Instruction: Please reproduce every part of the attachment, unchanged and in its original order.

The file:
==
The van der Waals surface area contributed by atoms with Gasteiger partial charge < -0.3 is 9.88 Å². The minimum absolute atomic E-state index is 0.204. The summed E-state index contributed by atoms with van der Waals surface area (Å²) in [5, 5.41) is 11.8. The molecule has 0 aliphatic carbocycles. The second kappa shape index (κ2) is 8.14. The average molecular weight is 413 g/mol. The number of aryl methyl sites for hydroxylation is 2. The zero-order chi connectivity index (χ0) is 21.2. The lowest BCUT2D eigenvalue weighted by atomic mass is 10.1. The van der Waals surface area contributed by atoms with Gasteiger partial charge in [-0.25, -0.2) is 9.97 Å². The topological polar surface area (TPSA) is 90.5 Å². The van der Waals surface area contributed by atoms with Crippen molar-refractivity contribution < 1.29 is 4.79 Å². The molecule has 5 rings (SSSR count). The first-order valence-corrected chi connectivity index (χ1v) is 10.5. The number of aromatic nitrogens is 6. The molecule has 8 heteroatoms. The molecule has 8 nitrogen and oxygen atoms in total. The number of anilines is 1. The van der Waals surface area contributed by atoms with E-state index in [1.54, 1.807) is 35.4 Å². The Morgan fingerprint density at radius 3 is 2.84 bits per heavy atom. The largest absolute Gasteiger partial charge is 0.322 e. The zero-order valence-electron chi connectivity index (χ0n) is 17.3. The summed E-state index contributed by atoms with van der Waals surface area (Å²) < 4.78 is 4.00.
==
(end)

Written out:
The van der Waals surface area contributed by atoms with Gasteiger partial charge < -0.3 is 9.88 Å². The minimum absolute atomic E-state index is 0.204. The summed E-state index contributed by atoms with van der Waals surface area (Å²) in [5, 5.41) is 11.8. The molecule has 0 aliphatic carbocycles. The second kappa shape index (κ2) is 8.14. The average molecular weight is 413 g/mol. The number of aryl methyl sites for hydroxylation is 2. The zero-order chi connectivity index (χ0) is 21.2. The lowest BCUT2D eigenvalue weighted by atomic mass is 10.1. The van der Waals surface area contributed by atoms with Gasteiger partial charge in [-0.25, -0.2) is 9.97 Å². The topological polar surface area (TPSA) is 90.5 Å². The van der Waals surface area contributed by atoms with Crippen molar-refractivity contribution < 1.29 is 4.79 Å². The molecule has 5 rings (SSSR count). The first-order valence-corrected chi connectivity index (χ1v) is 10.5. The number of aromatic nitrogens is 6. The molecule has 8 heteroatoms. The molecule has 8 nitrogen and oxygen atoms in total. The number of anilines is 1. The van der Waals surface area contributed by atoms with E-state index in [1.54, 1.807) is 35.4 Å². The Morgan fingerprint density at radius 3 is 2.84 bits per heavy atom. The largest absolute Gasteiger partial charge is 0.322 e. The zero-order valence-electron chi connectivity index (χ0n) is 17.3. The summed E-state index contributed by atoms with van der Waals surface area (Å²) < 4.78 is 4.00.